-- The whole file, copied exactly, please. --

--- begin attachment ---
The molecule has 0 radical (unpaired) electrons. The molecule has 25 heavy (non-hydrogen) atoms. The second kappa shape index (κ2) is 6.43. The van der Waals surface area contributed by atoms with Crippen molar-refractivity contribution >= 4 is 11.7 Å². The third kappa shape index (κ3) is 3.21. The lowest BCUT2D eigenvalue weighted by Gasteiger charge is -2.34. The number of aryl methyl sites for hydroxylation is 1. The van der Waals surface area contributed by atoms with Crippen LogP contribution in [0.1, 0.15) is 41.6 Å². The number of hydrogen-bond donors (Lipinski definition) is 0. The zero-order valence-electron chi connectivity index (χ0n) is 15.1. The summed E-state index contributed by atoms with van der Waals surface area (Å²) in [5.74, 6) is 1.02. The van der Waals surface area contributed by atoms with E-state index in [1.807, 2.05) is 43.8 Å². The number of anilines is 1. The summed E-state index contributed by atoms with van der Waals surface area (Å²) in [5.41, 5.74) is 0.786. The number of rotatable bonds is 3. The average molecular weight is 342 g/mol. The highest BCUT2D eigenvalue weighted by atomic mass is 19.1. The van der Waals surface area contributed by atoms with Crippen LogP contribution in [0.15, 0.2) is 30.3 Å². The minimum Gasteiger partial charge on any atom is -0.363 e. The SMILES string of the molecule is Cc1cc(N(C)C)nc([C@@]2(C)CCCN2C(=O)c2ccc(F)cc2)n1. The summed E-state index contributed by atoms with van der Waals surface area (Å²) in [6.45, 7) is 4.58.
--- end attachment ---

The molecule has 0 radical (unpaired) electrons. The molecule has 25 heavy (non-hydrogen) atoms. The second kappa shape index (κ2) is 6.43. The van der Waals surface area contributed by atoms with Crippen molar-refractivity contribution >= 4 is 11.7 Å². The third kappa shape index (κ3) is 3.21. The lowest BCUT2D eigenvalue weighted by Gasteiger charge is -2.34. The number of aryl methyl sites for hydroxylation is 1. The van der Waals surface area contributed by atoms with Crippen LogP contribution in [0.1, 0.15) is 41.6 Å². The number of hydrogen-bond donors (Lipinski definition) is 0. The zero-order valence-electron chi connectivity index (χ0n) is 15.1. The summed E-state index contributed by atoms with van der Waals surface area (Å²) in [5.74, 6) is 1.02. The van der Waals surface area contributed by atoms with E-state index in [1.807, 2.05) is 43.8 Å². The number of anilines is 1. The summed E-state index contributed by atoms with van der Waals surface area (Å²) in [5.41, 5.74) is 0.786. The number of rotatable bonds is 3. The average molecular weight is 342 g/mol. The highest BCUT2D eigenvalue weighted by atomic mass is 19.1. The van der Waals surface area contributed by atoms with Crippen LogP contribution in [0.15, 0.2) is 30.3 Å². The minimum Gasteiger partial charge on any atom is -0.363 e. The SMILES string of the molecule is Cc1cc(N(C)C)nc([C@@]2(C)CCCN2C(=O)c2ccc(F)cc2)n1. The summed E-state index contributed by atoms with van der Waals surface area (Å²) in [6.45, 7) is 4.58.